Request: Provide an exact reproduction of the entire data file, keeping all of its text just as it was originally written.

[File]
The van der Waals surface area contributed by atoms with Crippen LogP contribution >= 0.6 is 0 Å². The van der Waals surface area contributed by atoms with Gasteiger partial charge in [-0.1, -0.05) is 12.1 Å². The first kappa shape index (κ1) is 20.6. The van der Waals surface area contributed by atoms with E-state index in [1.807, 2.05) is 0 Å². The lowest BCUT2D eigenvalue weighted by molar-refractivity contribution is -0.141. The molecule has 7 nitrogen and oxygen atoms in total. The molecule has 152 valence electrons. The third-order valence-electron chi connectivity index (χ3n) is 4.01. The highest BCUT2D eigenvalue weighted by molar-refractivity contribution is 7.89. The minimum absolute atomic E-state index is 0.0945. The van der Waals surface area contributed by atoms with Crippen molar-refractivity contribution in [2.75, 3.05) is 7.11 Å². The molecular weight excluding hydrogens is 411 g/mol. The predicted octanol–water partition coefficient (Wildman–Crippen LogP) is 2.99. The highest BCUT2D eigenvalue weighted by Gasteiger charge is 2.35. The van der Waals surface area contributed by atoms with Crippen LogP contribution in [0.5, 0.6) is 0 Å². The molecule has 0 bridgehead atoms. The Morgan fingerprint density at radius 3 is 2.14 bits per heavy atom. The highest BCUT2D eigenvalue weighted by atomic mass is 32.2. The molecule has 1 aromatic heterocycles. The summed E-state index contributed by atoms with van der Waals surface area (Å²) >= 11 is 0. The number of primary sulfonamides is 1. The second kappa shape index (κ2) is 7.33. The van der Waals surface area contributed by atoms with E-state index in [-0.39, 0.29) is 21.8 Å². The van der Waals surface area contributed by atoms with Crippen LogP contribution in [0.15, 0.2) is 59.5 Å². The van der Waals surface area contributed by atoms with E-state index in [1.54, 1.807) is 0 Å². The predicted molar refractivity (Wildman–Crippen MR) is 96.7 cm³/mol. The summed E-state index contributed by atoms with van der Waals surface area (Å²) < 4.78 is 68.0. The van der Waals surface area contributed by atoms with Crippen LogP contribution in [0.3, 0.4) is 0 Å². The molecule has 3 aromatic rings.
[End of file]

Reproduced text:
The van der Waals surface area contributed by atoms with Crippen LogP contribution >= 0.6 is 0 Å². The van der Waals surface area contributed by atoms with Gasteiger partial charge in [-0.1, -0.05) is 12.1 Å². The first kappa shape index (κ1) is 20.6. The van der Waals surface area contributed by atoms with E-state index in [1.807, 2.05) is 0 Å². The lowest BCUT2D eigenvalue weighted by molar-refractivity contribution is -0.141. The molecule has 7 nitrogen and oxygen atoms in total. The molecule has 152 valence electrons. The third-order valence-electron chi connectivity index (χ3n) is 4.01. The highest BCUT2D eigenvalue weighted by molar-refractivity contribution is 7.89. The minimum absolute atomic E-state index is 0.0945. The van der Waals surface area contributed by atoms with Crippen molar-refractivity contribution in [2.75, 3.05) is 7.11 Å². The molecular weight excluding hydrogens is 411 g/mol. The predicted octanol–water partition coefficient (Wildman–Crippen LogP) is 2.99. The highest BCUT2D eigenvalue weighted by Gasteiger charge is 2.35. The van der Waals surface area contributed by atoms with Crippen LogP contribution in [0.5, 0.6) is 0 Å². The molecule has 0 bridgehead atoms. The Morgan fingerprint density at radius 3 is 2.14 bits per heavy atom. The highest BCUT2D eigenvalue weighted by atomic mass is 32.2. The molecule has 1 aromatic heterocycles. The summed E-state index contributed by atoms with van der Waals surface area (Å²) >= 11 is 0. The number of primary sulfonamides is 1. The second kappa shape index (κ2) is 7.33. The van der Waals surface area contributed by atoms with E-state index in [-0.39, 0.29) is 21.8 Å². The van der Waals surface area contributed by atoms with Crippen LogP contribution in [0.15, 0.2) is 59.5 Å². The van der Waals surface area contributed by atoms with E-state index in [1.54, 1.807) is 0 Å². The predicted molar refractivity (Wildman–Crippen MR) is 96.7 cm³/mol. The summed E-state index contributed by atoms with van der Waals surface area (Å²) < 4.78 is 68.0. The van der Waals surface area contributed by atoms with Crippen LogP contribution in [0.3, 0.4) is 0 Å². The molecule has 3 aromatic rings.